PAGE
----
Four Seconds on the Clock, a five-star-rated drama about two young men dealing with the aftermath of trauma, goes on sale today for $0.99 for four days, then is raised to $1.99 for the following four days. After that, it reverts to its regular price of $2.99.
Logan Matthews has it all: good grades, a leading position on the basketball team, a hot girlfriend, a smart best friend, a great part-time job and his own car - and a slam-dunk basketball scholarship to a nationally-ranked university. Everything’s going his way. So, why does life suddenly feel as though everything is spiraling out of control?
A substitute teacher with an agenda is threatening to fail him in an important class. Logan’s hot girlfriend is finally loosening up on the physical relationship side. But Logan’s father has grounded him because he disobeyed Coach’s orders. Even Coach admits it was a great play, but Logan’s father could care less. He wants Logan to dump his girlfriend because her twin brother is gay, and his best friend, Antoine, because he’s black.
Logan’s former best friend, Tommy, is the basketball team captain, and despises Logan. Almost as much as Logan despises Tommy. But, they have to work together or both lose their scholarships. And Coach won’t let up on forcing the issue. Either they put aside their differences or Coach will put aside their scholarships. But putting aside their differences is just not going to happen. There’s too much history and pain to overcome.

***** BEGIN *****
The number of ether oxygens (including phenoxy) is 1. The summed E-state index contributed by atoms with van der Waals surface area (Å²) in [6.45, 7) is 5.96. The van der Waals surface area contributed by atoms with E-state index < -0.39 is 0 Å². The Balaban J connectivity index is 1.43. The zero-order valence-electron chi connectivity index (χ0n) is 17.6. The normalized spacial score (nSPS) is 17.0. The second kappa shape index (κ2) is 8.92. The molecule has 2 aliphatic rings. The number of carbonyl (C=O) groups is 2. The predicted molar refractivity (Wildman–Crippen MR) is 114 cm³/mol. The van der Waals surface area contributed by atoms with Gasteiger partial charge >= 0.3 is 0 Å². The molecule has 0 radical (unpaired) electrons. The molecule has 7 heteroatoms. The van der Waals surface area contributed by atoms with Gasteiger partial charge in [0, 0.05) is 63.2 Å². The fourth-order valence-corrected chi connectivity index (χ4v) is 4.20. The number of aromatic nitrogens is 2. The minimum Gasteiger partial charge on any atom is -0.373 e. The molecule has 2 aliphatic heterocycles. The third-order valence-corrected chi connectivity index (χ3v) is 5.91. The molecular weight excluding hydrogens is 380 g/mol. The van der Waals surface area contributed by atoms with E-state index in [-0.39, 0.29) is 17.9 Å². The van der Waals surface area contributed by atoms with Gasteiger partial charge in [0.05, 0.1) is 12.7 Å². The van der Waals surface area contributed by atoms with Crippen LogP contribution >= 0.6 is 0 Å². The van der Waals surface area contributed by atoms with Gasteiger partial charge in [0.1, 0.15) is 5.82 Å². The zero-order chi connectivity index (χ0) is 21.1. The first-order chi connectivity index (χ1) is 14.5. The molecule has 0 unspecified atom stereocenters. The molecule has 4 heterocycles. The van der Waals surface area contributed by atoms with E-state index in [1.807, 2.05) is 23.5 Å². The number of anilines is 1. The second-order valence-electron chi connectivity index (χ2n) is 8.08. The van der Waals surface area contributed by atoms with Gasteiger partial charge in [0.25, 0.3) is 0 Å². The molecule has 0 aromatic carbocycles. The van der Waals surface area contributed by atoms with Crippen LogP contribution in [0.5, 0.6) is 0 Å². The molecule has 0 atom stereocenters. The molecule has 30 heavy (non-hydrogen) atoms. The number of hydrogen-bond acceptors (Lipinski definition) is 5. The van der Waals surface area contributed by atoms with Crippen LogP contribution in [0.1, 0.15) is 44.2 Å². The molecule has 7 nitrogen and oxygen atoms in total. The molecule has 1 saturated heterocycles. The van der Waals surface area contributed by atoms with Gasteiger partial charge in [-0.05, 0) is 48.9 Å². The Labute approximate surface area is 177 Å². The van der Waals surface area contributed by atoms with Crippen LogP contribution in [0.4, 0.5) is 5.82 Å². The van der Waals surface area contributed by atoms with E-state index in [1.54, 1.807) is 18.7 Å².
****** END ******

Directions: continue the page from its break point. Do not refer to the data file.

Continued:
Logan gets sick during the state championship tournament. With him the team is good, state championship caliber, and far better than any other small-town team in the state. Without him the team might not be good enough. And, without a win, many scholarships and futures – not just Logan and Tommy’s – are in trouble.
Coach knows what the disease is and even its cause. But he has no clue about how to fix it in time for the final games. If forfeiting the state championship would make Logan better, then Coach was willing to do that. The team and its members mean far more to him than a title. But Coach knows that a forfeited title won’t fix Logan. In fact, Coach is struggling with his own demons. He’s fairly certain he not only knows the cause of the disease, but he blames himself for the whole thing.
As Logan pivots his feet on the squeaky gym floor, he’s counting on a desperation play to win the game. And he wonders just how many more desperation plays, on and off the court, will have to succeed to get his life in order. It could all start with winning this game, but can he do it? After all, there are only four seconds left on the clock.